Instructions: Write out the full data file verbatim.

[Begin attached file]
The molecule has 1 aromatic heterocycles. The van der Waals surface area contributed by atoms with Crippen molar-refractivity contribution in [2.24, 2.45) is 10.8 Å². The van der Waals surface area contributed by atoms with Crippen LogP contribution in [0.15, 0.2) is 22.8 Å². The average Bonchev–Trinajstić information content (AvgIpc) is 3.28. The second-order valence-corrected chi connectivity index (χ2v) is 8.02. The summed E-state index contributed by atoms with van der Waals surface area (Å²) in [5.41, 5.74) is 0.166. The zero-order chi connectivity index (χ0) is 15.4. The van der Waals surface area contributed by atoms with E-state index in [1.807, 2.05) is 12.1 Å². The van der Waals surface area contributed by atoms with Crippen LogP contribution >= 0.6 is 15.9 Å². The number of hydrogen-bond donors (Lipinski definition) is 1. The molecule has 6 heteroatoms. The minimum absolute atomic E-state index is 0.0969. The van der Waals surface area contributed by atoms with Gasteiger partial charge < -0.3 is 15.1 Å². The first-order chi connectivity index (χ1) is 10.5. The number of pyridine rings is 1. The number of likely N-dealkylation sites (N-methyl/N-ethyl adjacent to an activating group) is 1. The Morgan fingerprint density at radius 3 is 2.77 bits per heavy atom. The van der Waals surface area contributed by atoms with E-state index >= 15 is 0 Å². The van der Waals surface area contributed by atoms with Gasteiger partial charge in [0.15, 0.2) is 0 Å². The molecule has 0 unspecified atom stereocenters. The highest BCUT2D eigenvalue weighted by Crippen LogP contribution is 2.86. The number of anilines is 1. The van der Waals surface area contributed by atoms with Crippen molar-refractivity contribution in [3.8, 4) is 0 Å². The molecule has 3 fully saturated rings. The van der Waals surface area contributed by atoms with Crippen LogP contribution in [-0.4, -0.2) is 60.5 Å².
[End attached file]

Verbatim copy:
The molecule has 1 aromatic heterocycles. The van der Waals surface area contributed by atoms with Crippen molar-refractivity contribution in [2.24, 2.45) is 10.8 Å². The van der Waals surface area contributed by atoms with Crippen LogP contribution in [0.15, 0.2) is 22.8 Å². The average Bonchev–Trinajstić information content (AvgIpc) is 3.28. The second-order valence-corrected chi connectivity index (χ2v) is 8.02. The summed E-state index contributed by atoms with van der Waals surface area (Å²) in [5.41, 5.74) is 0.166. The zero-order chi connectivity index (χ0) is 15.4. The van der Waals surface area contributed by atoms with E-state index in [1.807, 2.05) is 12.1 Å². The van der Waals surface area contributed by atoms with Crippen LogP contribution >= 0.6 is 15.9 Å². The number of hydrogen-bond donors (Lipinski definition) is 1. The molecule has 6 heteroatoms. The minimum absolute atomic E-state index is 0.0969. The van der Waals surface area contributed by atoms with Gasteiger partial charge < -0.3 is 15.1 Å². The first-order chi connectivity index (χ1) is 10.5. The number of pyridine rings is 1. The number of likely N-dealkylation sites (N-methyl/N-ethyl adjacent to an activating group) is 1. The Morgan fingerprint density at radius 3 is 2.77 bits per heavy atom. The van der Waals surface area contributed by atoms with E-state index >= 15 is 0 Å². The van der Waals surface area contributed by atoms with Gasteiger partial charge in [0.15, 0.2) is 0 Å². The molecule has 0 unspecified atom stereocenters. The highest BCUT2D eigenvalue weighted by Crippen LogP contribution is 2.86. The number of anilines is 1. The van der Waals surface area contributed by atoms with Crippen molar-refractivity contribution in [3.8, 4) is 0 Å². The molecule has 3 fully saturated rings. The van der Waals surface area contributed by atoms with Crippen LogP contribution in [-0.4, -0.2) is 60.5 Å².